Perfect example is Mike Tyson versus Buster Douglas.
Tyson’s strength and skill were on a different level than Buster Douglas’. But, Douglas had just lost his mother earlier that year and she was his motivation to get in great physical condition for his fight with Tyson. He trained endlessly while Tyson didn’t train as hard as he usually did. He expected to have an early night because he depended on both strength and technique. Who was in better shape that night? Who out-willed who? Stamina is extremely essential in boxing. It can make all the difference to out-will your opponent and win the fight.
What is the best aspect of teaching boxing?
It’s self-rewarding to know that you’re giving someone the ability to learn and love a sport that can positively impact his or her life. For those who will compete, it’s awesome to see how they shape and develop on that level. It’s equally self-rewarding to give people the tools to defend themselves if a situation should arise where otherwise they’d have become a victim. Nobody should have to become a victim by some evil person out there who thinks it’s OK to harm other people just because he feels like it.
I love teaching boxing. I think the most important thing to teach in the beginning is proper technique. Make sure they bring their hands back in place after every move. You can’t build a masterpiece without building a strong foundation. There are different ways to teach a new person to box because everyone is different. You might have to start teaching someone differently than how you usually teach, because they may pick it up different because they are built differently.
What has teaching boxing taught you?
Teaching boxing has taught me to become a better boxer. I see the mistakes that I made as a fighter. It’s also made me a better person, a more patient person. Some of the personalities I’ve dealt with over the last twenty years, not all of them have been the greatest kind of people to deal with. I’ve learned to adapt to the different personalities and different classes of people. Learning to adapt in different environments is vital in one’s life. It’s amazing how teaching boxing has actually taught me so much about myself and life.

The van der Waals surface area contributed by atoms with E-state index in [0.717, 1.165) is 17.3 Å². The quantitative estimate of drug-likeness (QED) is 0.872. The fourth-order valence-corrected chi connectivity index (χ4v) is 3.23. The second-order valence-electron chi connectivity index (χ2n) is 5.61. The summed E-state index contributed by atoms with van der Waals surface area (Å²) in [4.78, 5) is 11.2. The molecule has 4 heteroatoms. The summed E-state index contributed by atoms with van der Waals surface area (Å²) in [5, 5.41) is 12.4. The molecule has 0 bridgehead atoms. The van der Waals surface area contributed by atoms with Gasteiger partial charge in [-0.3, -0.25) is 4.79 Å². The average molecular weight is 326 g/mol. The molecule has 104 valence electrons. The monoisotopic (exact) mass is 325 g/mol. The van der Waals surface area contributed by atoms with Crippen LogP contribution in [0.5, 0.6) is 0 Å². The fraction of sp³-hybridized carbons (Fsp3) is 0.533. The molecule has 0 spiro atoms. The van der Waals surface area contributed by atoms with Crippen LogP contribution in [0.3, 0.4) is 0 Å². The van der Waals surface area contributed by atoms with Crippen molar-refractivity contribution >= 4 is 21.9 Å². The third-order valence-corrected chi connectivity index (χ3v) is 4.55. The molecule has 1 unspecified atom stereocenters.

For officers looking to add boxing to their defensive tactic skills, how should they go about this?
Find a local boxing gym. I was fortunate, my neighborhood had a PAL (Police Athletic League). There are very few Police Athletic Leagues these days but there are commercialized boxing gyms in almost every town or city. UFC, Club KO, TITLE BOXING. These are the McDonalds of boxing. Most of these gyms have a few decent trainers on staff. The days of “Micky” the trainer and the old “Rocky” gyms are few and far between. The most important thing is that they make the first move and seek out a place to train. The officers may find the place they selected is not the right fit for them, and move on to a different boxing gym. But at that point you’re already training and that’s the most important aspect of learning any sport.
Where do you see the sport of boxing heading in the next decade?
I see boxing remaining strong. Every generation has called it a dying sport since the 1900s. During every decade over the past century we saw great fighters come up and shock the world.
During the 1920s you had Dempsey, the ‘30s & ‘40s there was Robinson, Louis, Armstrong, Pep,--the ‘50s had Marciano, LaMatta, ‘60s & ‘70s had Ali, Holmes, Griffeth, Frazier, and Foreman. The ‘80s had Tyson, Leonard, Hearns, Hagler Camacho Duran, and the ‘90s was the time Holyfield, Lewis, DeLaHoya, Jones, Jr., Toney Trinadad, Hamed. The last two decades we had Mayweather, Pacquiao, Klitchko, Hopkins, GGG, Gatti, Lomonchenko, Tyson Fury and Deontay Wilder.
As you can see there are plenty of fans worldwide who love boxing. The highest paid athlete every year is a boxer. The sport of boxing will never die. I don’t see it happening.
McDermott is among the best boxers the sport had ever seen, and officers can benefit greatly from learning the sport directly from this world champion. If you seek to sharpen your defensive tactics and techniques through learning the sport of boxing, reach out to Danny McDermott at firstname.lastname@example.org
George Beck is a police detective, award-winning journalist, and editor-in-chief of Blue Magazine. He holds a Ph.D. in History & Culture from Drew University. He is the author of The Killer Among Us and several other books. His nonfiction and short stories have been featured in magazines and anthologies nationally and internationally.